What makes Lang such an interesting filmmaker is the fact that in his specific brand of morality deconstructs the situation at hand, highlighting the right and wrong of both sides, and each decision made. It’s engrossing, emotional, and dark, and one of the first great World War II film.
8. Fury (1936)
This is the first American film made by Lang after fleeing Nazi Germany, coming to the U.S. after a year in Paris. Fury is an anti-vengeance film disguised as a revenge story. Spencer Tracy stars as Joe Wilson, going to visit love Katherine, who had to move away from Joe for a job. When Joe is unexpectedly arrested for murder, a mob of people burn down the jail before he can stand trial. Joe doesn’t die, however, and we see him, throughout the course of the movie, grow more hateful and bitter.
Even at the end of the film, when Joe calls the mob “22 rats”, we’re still not completely on his side. Revenge seems petty, almost as wrong as the crime they committed themselves. This is the genius that looms over almost everything Lang ever produced- we’re never sure whose side we’re on, or whether we want to be on anybody’s side at all. His films have a strong moral code which shows the faults of both sides, and leaves it up to the audience to make their own judgments, as hard as it may be to see the clear picture. This is a pessimistic film for sure, and overlaps in theme and sense of ideal with M, but Fury marks a major turning point in Lang’s career with his move to Hollywood.
7. While the City Sleeps (1956)
Another gritty film-noir in Lang’s Hollywood cannon, this newspaper-room drama is based on real-life serial killer William Heirens – called “Lipstick Killer” based on the notes he would leave on the walls of his victims homes.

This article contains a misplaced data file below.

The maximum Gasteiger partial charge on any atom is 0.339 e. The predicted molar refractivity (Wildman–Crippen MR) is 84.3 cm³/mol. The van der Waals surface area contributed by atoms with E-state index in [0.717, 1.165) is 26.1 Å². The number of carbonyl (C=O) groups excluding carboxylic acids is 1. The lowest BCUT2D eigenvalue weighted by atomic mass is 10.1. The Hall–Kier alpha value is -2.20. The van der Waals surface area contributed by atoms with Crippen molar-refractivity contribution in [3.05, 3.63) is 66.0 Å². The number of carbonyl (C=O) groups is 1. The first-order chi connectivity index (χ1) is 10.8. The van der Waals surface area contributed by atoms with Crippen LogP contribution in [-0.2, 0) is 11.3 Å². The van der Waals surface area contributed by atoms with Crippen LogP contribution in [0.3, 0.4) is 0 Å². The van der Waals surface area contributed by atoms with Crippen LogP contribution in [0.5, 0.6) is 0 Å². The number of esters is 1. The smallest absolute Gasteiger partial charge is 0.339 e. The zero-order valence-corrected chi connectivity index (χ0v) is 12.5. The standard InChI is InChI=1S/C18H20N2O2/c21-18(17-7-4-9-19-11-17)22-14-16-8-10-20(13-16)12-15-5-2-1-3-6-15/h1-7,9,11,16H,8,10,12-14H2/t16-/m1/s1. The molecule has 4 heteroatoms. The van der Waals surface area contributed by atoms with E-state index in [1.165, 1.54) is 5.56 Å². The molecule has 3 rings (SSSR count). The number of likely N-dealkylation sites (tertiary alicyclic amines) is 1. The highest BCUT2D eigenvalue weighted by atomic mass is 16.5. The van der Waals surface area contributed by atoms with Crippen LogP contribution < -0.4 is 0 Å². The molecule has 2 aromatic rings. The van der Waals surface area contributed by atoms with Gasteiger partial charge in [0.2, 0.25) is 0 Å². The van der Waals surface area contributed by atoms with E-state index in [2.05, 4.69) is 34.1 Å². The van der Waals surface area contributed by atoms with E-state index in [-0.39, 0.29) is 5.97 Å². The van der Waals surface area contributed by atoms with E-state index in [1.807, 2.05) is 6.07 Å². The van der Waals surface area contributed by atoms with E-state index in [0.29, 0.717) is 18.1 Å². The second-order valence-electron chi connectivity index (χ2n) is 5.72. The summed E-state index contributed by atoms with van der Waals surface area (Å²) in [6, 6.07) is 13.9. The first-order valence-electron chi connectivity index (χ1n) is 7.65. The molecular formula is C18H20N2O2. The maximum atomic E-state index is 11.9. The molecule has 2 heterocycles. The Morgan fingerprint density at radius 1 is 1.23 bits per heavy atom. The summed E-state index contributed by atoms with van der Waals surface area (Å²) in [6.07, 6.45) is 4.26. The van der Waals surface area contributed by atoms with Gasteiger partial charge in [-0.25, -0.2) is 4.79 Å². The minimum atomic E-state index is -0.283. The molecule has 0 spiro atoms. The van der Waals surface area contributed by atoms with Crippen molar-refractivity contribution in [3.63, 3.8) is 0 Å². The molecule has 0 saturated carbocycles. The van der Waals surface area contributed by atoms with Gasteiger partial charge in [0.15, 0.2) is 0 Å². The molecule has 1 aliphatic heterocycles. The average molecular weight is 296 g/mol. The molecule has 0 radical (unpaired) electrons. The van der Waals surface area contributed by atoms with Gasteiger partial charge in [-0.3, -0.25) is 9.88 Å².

The film stars George Sanders as the dandy heir to a newspaper company, Mark Loving. Rather than attempt to take over the paper for his magnate father, Mark decides to let the three divisions duke it out against one another. Dana Andrews holds the film together as reporter Ed Mobley, who has to get back to the streets to do his reporting (he’s graduated to a much cushier position in the reporting game), in the face of the Lipstick Killer striking the city.
While the film hearkens back to the days of the newspapermen of old, the real moral of the story is that there will always be an ulterior motive for obtaining the truth and breaking the story- sometimes if only for the benefit of the reporter or the newspaper. Gritty, sleazy noir at its best.
6. Dr. Mabuse, Gambler (1921)
A silent film of epic proportions (the latest Kino DVD has a 270 minute run-time), this early expressionist crime film is Fritz Lang’s first major work. What marks this film as standout is its ability to deliver a strong message- Lang’s moral point of view regarding society shines through quite clearly.
Mabuse is a literal superman- he displays inhuman psychological powers (telekinesis, hypnotism, mind reading), which he uses against those with weak minds- in particular, the wealthy. He uses his powers to seduce idle rich women, and trick the rich into gambling their money away. He gambles in the stock market, as well. His greatest power, however, is his ability to show no emotion- which, Lang seems to be asserting, is what people fear the most. People are in his spell. But, in the end, Mabuse’s downfall is his apparent guilt- the ghosts of his victims start appearing when he is corned at the end of part II.
Dr. Mabuse, Gambler addresses the problems modern societies face, and how people contribute to it. Lang’s near-prophetic visions of society in his early work lay the groundwork for future dystopian films, as well as many character types, notably the criminal mastermind.